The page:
Friday, February 27, 2009

Should we pay patients to stay healthy - and punish them if they don't?

Writing in the Wall Street Journal blog, Sarah Rubenstein reports that a new study finds that paying smokers to quit is effective and "succeeds far more often than those who got no cash reward."

There is a catch: "Most study participants were relatively well-educated whites with higher incomes, and it's possible the incentives might not work as well with other groups," Rubenstein notes, citing comments by Kevin Volpp, the study's lead researcher.

(The same research team found that paying obese people to lose weight also is effective, but that the results were not fully sustained over time.)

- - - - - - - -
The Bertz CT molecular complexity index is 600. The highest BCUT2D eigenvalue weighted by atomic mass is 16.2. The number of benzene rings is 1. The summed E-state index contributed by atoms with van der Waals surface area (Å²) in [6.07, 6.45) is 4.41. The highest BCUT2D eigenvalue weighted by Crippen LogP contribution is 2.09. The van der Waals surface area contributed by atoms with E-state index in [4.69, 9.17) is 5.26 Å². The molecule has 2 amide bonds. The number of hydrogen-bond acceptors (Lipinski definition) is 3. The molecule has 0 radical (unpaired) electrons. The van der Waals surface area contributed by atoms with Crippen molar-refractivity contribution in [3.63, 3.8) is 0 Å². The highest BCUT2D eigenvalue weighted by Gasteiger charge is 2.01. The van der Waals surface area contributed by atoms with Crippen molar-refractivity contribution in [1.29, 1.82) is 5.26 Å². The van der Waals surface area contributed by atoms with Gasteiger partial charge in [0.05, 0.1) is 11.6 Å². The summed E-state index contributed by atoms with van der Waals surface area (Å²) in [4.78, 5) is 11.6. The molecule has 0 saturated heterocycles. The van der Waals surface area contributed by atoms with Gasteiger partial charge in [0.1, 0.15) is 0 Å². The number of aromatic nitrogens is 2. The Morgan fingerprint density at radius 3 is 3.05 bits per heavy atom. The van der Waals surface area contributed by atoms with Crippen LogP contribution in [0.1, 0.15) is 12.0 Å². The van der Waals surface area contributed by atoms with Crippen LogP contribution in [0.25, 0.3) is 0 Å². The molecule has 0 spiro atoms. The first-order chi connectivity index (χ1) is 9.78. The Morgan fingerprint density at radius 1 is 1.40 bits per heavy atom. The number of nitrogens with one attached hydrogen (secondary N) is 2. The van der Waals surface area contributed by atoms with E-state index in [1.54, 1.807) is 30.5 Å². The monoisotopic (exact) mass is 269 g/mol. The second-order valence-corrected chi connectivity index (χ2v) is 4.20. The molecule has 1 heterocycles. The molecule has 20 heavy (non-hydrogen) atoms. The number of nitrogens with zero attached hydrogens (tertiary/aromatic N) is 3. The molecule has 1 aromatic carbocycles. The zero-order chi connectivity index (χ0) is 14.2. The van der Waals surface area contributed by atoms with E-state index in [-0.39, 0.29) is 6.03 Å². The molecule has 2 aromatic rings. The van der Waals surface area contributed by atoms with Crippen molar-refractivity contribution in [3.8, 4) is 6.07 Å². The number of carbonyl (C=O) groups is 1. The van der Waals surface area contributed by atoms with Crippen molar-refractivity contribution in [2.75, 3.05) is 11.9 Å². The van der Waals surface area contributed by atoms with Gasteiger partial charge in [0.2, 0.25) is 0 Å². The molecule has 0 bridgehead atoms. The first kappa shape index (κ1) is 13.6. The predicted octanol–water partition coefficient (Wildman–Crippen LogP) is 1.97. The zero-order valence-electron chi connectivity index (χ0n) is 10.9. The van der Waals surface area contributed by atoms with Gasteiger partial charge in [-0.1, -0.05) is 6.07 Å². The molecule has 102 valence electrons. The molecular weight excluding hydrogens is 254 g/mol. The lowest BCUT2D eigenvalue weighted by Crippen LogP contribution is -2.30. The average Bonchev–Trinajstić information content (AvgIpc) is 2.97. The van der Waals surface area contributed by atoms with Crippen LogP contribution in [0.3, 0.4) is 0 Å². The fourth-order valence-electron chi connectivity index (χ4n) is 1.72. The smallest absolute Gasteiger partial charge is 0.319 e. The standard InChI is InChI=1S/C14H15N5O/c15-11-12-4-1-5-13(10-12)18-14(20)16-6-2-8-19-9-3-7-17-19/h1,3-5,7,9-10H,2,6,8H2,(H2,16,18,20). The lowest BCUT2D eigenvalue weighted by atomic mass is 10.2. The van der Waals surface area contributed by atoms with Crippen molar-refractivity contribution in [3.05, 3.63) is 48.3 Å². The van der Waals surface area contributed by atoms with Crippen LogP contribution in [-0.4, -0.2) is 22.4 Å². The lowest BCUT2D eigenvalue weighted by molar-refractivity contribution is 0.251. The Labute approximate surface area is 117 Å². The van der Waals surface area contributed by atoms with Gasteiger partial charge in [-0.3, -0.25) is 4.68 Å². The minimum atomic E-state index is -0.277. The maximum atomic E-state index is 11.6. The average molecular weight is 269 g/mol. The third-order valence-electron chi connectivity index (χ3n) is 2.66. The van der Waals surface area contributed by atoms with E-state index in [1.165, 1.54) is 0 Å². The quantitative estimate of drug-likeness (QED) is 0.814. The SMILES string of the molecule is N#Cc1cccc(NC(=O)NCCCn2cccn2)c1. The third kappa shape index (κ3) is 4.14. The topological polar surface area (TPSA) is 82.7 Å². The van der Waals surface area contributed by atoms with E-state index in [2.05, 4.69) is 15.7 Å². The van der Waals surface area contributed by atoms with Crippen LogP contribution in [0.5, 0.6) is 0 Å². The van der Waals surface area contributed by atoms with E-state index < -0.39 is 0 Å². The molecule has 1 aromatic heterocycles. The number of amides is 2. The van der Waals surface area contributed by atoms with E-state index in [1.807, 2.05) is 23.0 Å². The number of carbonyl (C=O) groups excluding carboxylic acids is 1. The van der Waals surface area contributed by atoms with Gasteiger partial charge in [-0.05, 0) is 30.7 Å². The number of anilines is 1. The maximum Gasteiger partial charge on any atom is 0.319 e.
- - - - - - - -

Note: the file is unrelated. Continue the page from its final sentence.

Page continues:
Some people advocate more punitive measures. The Happy Hospitalist, a regular commenter on the ACP Advocate Blog, says in his blog that smokers should get lower wages than non-smokers because "by decreasing a smoker's wage, you are making up for their increased consumption of benefits compared to non smokers. . . If you don't you are discriminating against non- smokers."

I understand the appeal of creating positive incentives for people to lose weight or stop smoking. But I am concerned about the consequences of reducing wages or cutting benefits to people who can't or won't stay healthy.

The West Virginia Medicaid program is being sued by a public interest law firm over a policy that cuts children's benefits when their parents don't sign a pledge to take steps to improve their kids' health, according to the Kaiser Daily Health Policy Report. The report observes that "ninety percent of West Virginia children enrolled in Medicaid have had their benefits reduced because their parents have not signed the pledge."